VANCOUVER — Ask Linda Smith what she hopes people will say at her funeral, and you startle her. She leans back in her chair. Stares into space.
Finally she says softly, “She showed up.” She thinks for a moment more. Then she nods. “She showed up.”
Smith, 66, has certainly showed up. As a teen caring for four younger siblings and working part-time. As a young businesswoman managing a number of H&R Block offices. As a politician serving first in the Washington State Legislature and later, after an unprecedented write-in campaign, in Congress. And, for the last 18 years, as the head of an international NGO, working to eradicate sex trafficking.
While still in Congress, Smith traveled to Mumbai, India, where she was appalled at the sight of women and children kept in small stalls and sold for sex countless times each day. She returned home and, around the kitchen table in her Hazel Dell home, organized a new nonprofit, Shared Hope International.
The following year Shared Hope established its first Village of Hope in India, where women and children rescued from the commercial sex industry could get education and vocational training. Those with HIV received medical care.
Later, a grant from the State Department enabled the organization to begin researching the business model driving trafficking in four target nations — Jamaica, the Netherlands, Japan, and the United States.
“And I was shocked. It was ordinary guys. And a lot of them were buying children. Guys you may know. Typical American men.” She pauses. “Buying American children.”
The International Labor Organization estimates that there are 4.5 million people around the world trapped in forced sexual exploitation. And many of them are children. According to the Portland Police Bureau, sex trafficking of children is a $5 billion a year international industry, with children as young as 10 being actively recruited for pornography and prostitution.
“This is multiple crimes against a child,” says Smith. “Kidnapping. Torture. Rape. Repeatedly.”
In addition to restoration of survivors, Shared Hope began working on prevention, and on bringing both johns — who create the demand that drives the market — and pimps to justice. They began taking on trafficking in this country as well as overseas. And they began focusing on the children.
It’s not just New York and Los Angeles, Smith says. Children are being bought and sold in Portland and Vancouver. Portland, she says, has more strip clubs per capita than any other city in the country. And where there are strip clubs, there are children being sold.
“Keeping Portland weird is sacrificing their children,” says Smith. “And ours. Every other state’s kids are coming here. The border issue is really big.”
Terry Coonan, Executive Director of Florida State University’s Center for the Advancement of Human Rights, estimates that there are over 20,000 homeless minors in Oregon, many from other states. He says the average female runaway comes into contact with a pimp within 48 hours of leaving home, and the average age of entry into prostitution is now 13.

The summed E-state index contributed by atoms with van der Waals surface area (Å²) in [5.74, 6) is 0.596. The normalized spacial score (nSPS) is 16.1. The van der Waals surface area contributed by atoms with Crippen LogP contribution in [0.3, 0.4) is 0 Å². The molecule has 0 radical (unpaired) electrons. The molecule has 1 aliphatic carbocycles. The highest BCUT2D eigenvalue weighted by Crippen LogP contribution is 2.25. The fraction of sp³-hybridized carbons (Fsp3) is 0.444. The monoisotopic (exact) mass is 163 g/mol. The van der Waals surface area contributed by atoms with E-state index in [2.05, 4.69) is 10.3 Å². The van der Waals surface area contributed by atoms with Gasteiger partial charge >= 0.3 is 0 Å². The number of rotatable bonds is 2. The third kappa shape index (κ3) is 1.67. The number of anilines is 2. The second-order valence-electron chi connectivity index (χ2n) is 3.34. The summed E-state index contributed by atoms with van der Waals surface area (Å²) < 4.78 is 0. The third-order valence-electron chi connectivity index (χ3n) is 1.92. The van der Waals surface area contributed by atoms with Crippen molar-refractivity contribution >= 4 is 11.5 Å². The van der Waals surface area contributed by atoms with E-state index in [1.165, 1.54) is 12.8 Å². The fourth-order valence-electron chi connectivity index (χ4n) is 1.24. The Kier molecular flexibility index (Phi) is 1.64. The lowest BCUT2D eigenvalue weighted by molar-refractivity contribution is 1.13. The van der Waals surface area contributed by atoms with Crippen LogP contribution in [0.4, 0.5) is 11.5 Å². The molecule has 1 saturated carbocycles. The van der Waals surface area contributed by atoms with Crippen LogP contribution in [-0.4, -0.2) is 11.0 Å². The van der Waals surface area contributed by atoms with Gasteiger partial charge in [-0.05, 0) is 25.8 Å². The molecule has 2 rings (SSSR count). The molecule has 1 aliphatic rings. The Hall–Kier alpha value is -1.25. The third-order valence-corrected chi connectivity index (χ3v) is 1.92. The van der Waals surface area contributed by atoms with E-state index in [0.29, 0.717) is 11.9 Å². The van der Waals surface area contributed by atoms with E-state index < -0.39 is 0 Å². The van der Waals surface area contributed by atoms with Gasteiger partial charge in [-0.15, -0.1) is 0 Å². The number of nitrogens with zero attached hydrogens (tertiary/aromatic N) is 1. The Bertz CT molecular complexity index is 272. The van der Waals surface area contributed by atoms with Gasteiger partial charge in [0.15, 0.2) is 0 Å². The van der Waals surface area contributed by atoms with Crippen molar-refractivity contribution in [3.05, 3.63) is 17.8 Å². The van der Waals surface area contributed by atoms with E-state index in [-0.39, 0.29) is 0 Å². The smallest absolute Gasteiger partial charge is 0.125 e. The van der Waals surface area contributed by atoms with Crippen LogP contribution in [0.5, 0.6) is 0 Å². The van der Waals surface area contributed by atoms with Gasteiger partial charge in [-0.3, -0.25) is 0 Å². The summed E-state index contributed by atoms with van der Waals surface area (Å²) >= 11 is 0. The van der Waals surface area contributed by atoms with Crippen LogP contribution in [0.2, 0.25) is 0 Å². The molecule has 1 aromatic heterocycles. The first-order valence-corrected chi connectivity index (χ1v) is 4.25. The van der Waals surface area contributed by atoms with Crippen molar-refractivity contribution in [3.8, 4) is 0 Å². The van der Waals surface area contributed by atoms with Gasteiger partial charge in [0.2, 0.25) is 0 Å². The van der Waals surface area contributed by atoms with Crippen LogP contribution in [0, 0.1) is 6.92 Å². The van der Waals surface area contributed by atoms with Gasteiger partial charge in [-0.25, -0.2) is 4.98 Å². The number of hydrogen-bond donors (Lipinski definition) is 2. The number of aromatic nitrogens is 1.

“This is a little girl,” says Smith, “who is a victim of a crime. Name me one other crime where the victim is attacked, then labeled — called a prostitute — then jailed. The victim. There are two issues here. Children are being arrested. And the buyer, under current law, gets a fine.”
So, at an age where most people are retired, Smith is working 60-hour weeks, trying to shut down a multi-billion dollar industry.
“It’s tough,” says Smith. “Physically, mentally, emotionally tough. Every day. But there aren’t very many people who have as many precious relationships as I have.” Smith says she stays connected with many of the girls and women Shared Hope has rescued from prostitution over the years.
It’s clear in talking to her that grief and anger come with the territory. But, she says, there’s also joy.
“I’m so connected to the (survivors’) healing process that there’s a balance.”
Another nourishing relationship is with her husband of 48 years, Vern. They met as teens at Fort Vancouver High School, where they both sang in the choir. The big attraction for her, she says, at least initially, was his father’s car.
“I had four little brothers and sisters, and his father had a station wagon. It wasn’t so much him but that car!” Smith says laughing. But it was more than just that.
“Vern was a calm, kind person,” she says. They were married just shy of Smith’s 18th birthday.
“I have a retired husband now! He traveled. We both did.” But these days, Smith says, they have breakfast, take an hour’s walk, and pray together before she goes into the office. “We have to start very early to do that,” she says. “But we do.”
Looking back, Smith says her life “(hasn’t) fit anything I thought I would do.” Left to her own devices, she says, she would have continued as a businesswoman, maybe owned a PR company.
“But from the write-on campaign on, I’ve just showed up, and things have happened, and I’ve done things, that are definitely beyond me. But there’s satisfaction for standing for what you believe is right. If you believe every life is precious. . . .” Her voice trails off. “I couldn’t be more satisfied with any other life.”
- For more information on Shared Hope International go to sharedhope.org.
- To listen to Smith’s Tedx Talk on child sex trafficking in Portland and Vancouver, go to sharedhope.org/tedx